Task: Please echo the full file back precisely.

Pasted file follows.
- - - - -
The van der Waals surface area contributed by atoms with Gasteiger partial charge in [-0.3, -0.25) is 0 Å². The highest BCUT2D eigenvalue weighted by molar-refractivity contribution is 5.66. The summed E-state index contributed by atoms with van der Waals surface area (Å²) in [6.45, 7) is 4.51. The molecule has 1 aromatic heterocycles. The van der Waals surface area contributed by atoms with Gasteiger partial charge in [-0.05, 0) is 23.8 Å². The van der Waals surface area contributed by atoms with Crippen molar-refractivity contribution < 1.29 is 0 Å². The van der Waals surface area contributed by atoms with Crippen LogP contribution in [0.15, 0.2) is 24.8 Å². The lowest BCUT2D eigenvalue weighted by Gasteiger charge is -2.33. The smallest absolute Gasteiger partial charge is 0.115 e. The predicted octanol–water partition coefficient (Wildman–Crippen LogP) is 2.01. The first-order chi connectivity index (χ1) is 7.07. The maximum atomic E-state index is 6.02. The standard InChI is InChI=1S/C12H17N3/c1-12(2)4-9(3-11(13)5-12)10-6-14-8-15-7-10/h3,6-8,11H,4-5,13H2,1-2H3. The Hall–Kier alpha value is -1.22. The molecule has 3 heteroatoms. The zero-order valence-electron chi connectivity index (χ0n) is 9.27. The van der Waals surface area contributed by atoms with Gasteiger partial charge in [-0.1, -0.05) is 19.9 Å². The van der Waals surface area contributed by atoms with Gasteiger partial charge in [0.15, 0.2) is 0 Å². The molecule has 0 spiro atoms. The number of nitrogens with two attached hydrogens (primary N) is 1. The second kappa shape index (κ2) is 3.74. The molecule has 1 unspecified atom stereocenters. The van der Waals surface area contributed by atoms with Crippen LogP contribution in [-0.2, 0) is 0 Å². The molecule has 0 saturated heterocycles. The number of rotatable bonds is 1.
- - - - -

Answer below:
The van der Waals surface area contributed by atoms with Gasteiger partial charge in [-0.3, -0.25) is 0 Å². The highest BCUT2D eigenvalue weighted by molar-refractivity contribution is 5.66. The summed E-state index contributed by atoms with van der Waals surface area (Å²) in [6.45, 7) is 4.51. The molecule has 1 aromatic heterocycles. The van der Waals surface area contributed by atoms with Gasteiger partial charge in [-0.05, 0) is 23.8 Å². The van der Waals surface area contributed by atoms with Crippen molar-refractivity contribution < 1.29 is 0 Å². The van der Waals surface area contributed by atoms with Crippen LogP contribution in [0.15, 0.2) is 24.8 Å². The lowest BCUT2D eigenvalue weighted by Gasteiger charge is -2.33. The smallest absolute Gasteiger partial charge is 0.115 e. The predicted octanol–water partition coefficient (Wildman–Crippen LogP) is 2.01. The first-order chi connectivity index (χ1) is 7.07. The maximum atomic E-state index is 6.02. The standard InChI is InChI=1S/C12H17N3/c1-12(2)4-9(3-11(13)5-12)10-6-14-8-15-7-10/h3,6-8,11H,4-5,13H2,1-2H3. The Hall–Kier alpha value is -1.22. The molecule has 3 heteroatoms. The zero-order valence-electron chi connectivity index (χ0n) is 9.27. The van der Waals surface area contributed by atoms with Gasteiger partial charge in [-0.1, -0.05) is 19.9 Å². The van der Waals surface area contributed by atoms with Gasteiger partial charge in [0.15, 0.2) is 0 Å². The molecule has 0 spiro atoms. The number of nitrogens with two attached hydrogens (primary N) is 1. The second kappa shape index (κ2) is 3.74. The molecule has 1 unspecified atom stereocenters. The van der Waals surface area contributed by atoms with Crippen LogP contribution in [-0.2, 0) is 0 Å². The molecule has 0 saturated heterocycles. The number of rotatable bonds is 1.